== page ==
Hasn't anyone considered that blue haze can be a volcanic/earthquake precursor? Perhaps people should be getting prepared instead of wasting time
with looking for other reasons?
Please see the following links with extracts below.
(I hope I've done this the right way)
Dougherty, H.E., 1926, Volcano conditions hint '68 quake: Honolulu Advertiser, 04/14, p. 1.
[subheads: Finch sees similarity to those preceding fatal sixty-foot tidal wave; Blue fumes rise from Halemaumau
and watch is
kept for outburst believed to be imminent; Alika flow crater reported smoking]
Volcano House, Hawaii, April 13.--One hundred and fifty earthquakes, 12 of them noticeable and 6 of them severe, were recorded today on the Kilauea
Roy [sic-Ruy] Finch, assistant volcanologist, says present conditions are similar in many respects to those of 1868 when a great earthquake rocked
Hawaii and a 60-foot tidal wave wrecked villages on the Kona coast preceding a second outbreak of Mauna Loa.
Kilauea is under constant observance. Blue fume smoke was today ascending from the crater floor.
Finch interprets this sign as
forecasting early activity at Halemaumau.
The rest of the article mainly talks of the weather, noting that smoke was possibly seen from the Alika cone [source of 1919 eruption on Mauna Loa's
southwest rift zone].
Report for the period 5 p.m. 17 June to 5 p.m. 18 June 1998
Volcanic activity has remained at a low level. The seismic network recorded 2 rockfall signals and 12 volcano-tectonic earthquakes today.
Samples were taken from the spring near the base of Chances Peak today. The water remains non-acidic and is luke warm.
Today, dust levels were low at all instrumented sites. A blue haze of sulphur dioxide was observed over Chances Peak.
Residents are reminded that the volcano remains in a potentially active state and that the loose deposits are readily mobilised by heavy rain.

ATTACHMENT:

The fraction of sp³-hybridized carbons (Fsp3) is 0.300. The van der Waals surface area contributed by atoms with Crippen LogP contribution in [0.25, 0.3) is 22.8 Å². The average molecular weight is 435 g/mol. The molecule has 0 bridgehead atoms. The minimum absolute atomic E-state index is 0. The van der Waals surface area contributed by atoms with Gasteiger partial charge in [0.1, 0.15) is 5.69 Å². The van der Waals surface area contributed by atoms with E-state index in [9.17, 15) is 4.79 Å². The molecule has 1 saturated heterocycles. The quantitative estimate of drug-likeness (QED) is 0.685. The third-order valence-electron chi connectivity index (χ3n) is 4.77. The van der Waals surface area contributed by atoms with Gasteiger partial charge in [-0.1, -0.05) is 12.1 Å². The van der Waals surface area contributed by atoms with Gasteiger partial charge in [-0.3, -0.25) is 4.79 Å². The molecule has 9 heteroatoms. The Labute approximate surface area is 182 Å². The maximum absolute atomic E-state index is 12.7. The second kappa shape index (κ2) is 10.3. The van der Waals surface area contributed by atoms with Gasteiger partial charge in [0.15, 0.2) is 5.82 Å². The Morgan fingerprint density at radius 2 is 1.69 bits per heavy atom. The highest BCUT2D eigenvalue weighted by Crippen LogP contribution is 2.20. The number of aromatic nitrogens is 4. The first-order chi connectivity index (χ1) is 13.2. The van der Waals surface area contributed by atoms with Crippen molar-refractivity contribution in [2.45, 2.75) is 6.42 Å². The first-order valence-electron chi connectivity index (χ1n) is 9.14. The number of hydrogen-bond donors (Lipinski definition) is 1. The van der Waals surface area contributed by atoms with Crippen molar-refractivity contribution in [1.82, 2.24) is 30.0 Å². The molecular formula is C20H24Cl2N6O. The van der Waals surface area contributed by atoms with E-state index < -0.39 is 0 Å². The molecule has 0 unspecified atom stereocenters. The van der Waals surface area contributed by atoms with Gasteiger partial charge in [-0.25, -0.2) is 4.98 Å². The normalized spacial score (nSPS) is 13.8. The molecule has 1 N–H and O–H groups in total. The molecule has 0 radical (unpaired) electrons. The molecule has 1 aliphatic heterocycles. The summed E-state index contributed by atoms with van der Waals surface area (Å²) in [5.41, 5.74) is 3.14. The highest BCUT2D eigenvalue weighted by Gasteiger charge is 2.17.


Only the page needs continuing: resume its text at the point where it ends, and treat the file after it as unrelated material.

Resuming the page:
Residents should continue listening to Radio Montserrat in case there are sudden changes.
17:00 18 June 1998
Report for the period 5 p.m. 20 June to 5 p.m. 21 June 1998
The volcano has remained quiet today. 3 volcano-tectonic earthquakes were recorded between 4 o’clock yesterday and 4 o’clock today.
Scientists at Lover’s Lane this morning observed that recent heavy rains have cut a channel 6 meters deep through the pyroclastic flow deposits at
the end of the lane. This channel runs someway north of where Fort Ghaut used to be and has damaged the road which used to go into town from the
southeast end of Lovers lane.
Dust levels were low at all sites today. A dense blue sulphur dioxide haze was seen over Chances Peak
after this afternoons
Residents are reminded that the volcano remains in a potentially active state, and that they should continue listening to Radio Montserrat in case
there are sudden changes.
17:00 21 June 1998
Day 24: Monday, July 30 - Angie Roach and John Eichelberger reached the summit caldera of Makushin Volcano…….
There is a strong sulfur smell, accompanied by the unpleasant effects of running eyes and nose and coughing. A blue haze pesists across
the caldera, beyond the steam plume.
Our pilot reports that it is visible as far as 10 km from the vent. We measured no temperatures above the
boiling point, but the most vigorous fumaroles were so energetic that approaching them was out of the question.